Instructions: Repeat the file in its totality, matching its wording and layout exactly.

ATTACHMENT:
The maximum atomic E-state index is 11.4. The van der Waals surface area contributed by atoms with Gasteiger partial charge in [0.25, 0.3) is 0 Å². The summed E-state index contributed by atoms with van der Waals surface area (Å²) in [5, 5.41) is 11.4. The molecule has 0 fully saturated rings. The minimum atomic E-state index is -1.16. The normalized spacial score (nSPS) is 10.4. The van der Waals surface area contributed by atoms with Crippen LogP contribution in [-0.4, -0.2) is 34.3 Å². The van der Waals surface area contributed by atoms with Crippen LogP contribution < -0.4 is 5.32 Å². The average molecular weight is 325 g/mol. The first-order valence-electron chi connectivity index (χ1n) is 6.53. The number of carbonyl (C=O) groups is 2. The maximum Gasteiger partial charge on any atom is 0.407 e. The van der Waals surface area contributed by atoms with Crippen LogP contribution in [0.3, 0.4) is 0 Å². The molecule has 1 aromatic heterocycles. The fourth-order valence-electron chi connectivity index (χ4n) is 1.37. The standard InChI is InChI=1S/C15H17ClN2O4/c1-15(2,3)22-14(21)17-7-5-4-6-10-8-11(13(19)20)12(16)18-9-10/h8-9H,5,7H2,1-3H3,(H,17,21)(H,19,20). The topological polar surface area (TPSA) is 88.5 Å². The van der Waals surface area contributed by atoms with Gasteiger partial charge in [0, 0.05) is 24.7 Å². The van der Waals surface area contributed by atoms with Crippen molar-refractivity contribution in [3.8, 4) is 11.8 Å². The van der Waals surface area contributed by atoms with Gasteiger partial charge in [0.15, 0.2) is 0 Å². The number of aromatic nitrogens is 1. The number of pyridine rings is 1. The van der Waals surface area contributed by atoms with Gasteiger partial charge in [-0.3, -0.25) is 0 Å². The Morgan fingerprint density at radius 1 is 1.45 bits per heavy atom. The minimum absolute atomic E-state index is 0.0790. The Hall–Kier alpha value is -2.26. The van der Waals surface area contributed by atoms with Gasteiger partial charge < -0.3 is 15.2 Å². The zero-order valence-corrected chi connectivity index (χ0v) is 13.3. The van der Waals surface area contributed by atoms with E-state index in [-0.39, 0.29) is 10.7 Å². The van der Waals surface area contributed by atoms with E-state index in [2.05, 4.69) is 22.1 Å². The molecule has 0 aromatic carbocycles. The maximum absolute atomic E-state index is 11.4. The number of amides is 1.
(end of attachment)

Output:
The maximum atomic E-state index is 11.4. The van der Waals surface area contributed by atoms with Gasteiger partial charge in [0.25, 0.3) is 0 Å². The summed E-state index contributed by atoms with van der Waals surface area (Å²) in [5, 5.41) is 11.4. The molecule has 0 fully saturated rings. The minimum atomic E-state index is -1.16. The normalized spacial score (nSPS) is 10.4. The van der Waals surface area contributed by atoms with Crippen LogP contribution in [-0.4, -0.2) is 34.3 Å². The van der Waals surface area contributed by atoms with Crippen LogP contribution < -0.4 is 5.32 Å². The average molecular weight is 325 g/mol. The first-order valence-electron chi connectivity index (χ1n) is 6.53. The number of carbonyl (C=O) groups is 2. The maximum Gasteiger partial charge on any atom is 0.407 e. The van der Waals surface area contributed by atoms with Crippen LogP contribution in [0.3, 0.4) is 0 Å². The molecule has 1 aromatic heterocycles. The fourth-order valence-electron chi connectivity index (χ4n) is 1.37. The standard InChI is InChI=1S/C15H17ClN2O4/c1-15(2,3)22-14(21)17-7-5-4-6-10-8-11(13(19)20)12(16)18-9-10/h8-9H,5,7H2,1-3H3,(H,17,21)(H,19,20). The topological polar surface area (TPSA) is 88.5 Å². The van der Waals surface area contributed by atoms with Gasteiger partial charge in [0, 0.05) is 24.7 Å². The van der Waals surface area contributed by atoms with Crippen molar-refractivity contribution in [3.8, 4) is 11.8 Å². The van der Waals surface area contributed by atoms with Gasteiger partial charge in [0.15, 0.2) is 0 Å². The number of aromatic nitrogens is 1. The number of pyridine rings is 1. The van der Waals surface area contributed by atoms with Gasteiger partial charge in [-0.3, -0.25) is 0 Å². The Morgan fingerprint density at radius 1 is 1.45 bits per heavy atom. The minimum absolute atomic E-state index is 0.0790. The Hall–Kier alpha value is -2.26. The van der Waals surface area contributed by atoms with Gasteiger partial charge < -0.3 is 15.2 Å². The zero-order valence-corrected chi connectivity index (χ0v) is 13.3. The van der Waals surface area contributed by atoms with E-state index in [-0.39, 0.29) is 10.7 Å². The van der Waals surface area contributed by atoms with E-state index in [2.05, 4.69) is 22.1 Å². The molecule has 0 aromatic carbocycles. The maximum absolute atomic E-state index is 11.4. The number of amides is 1.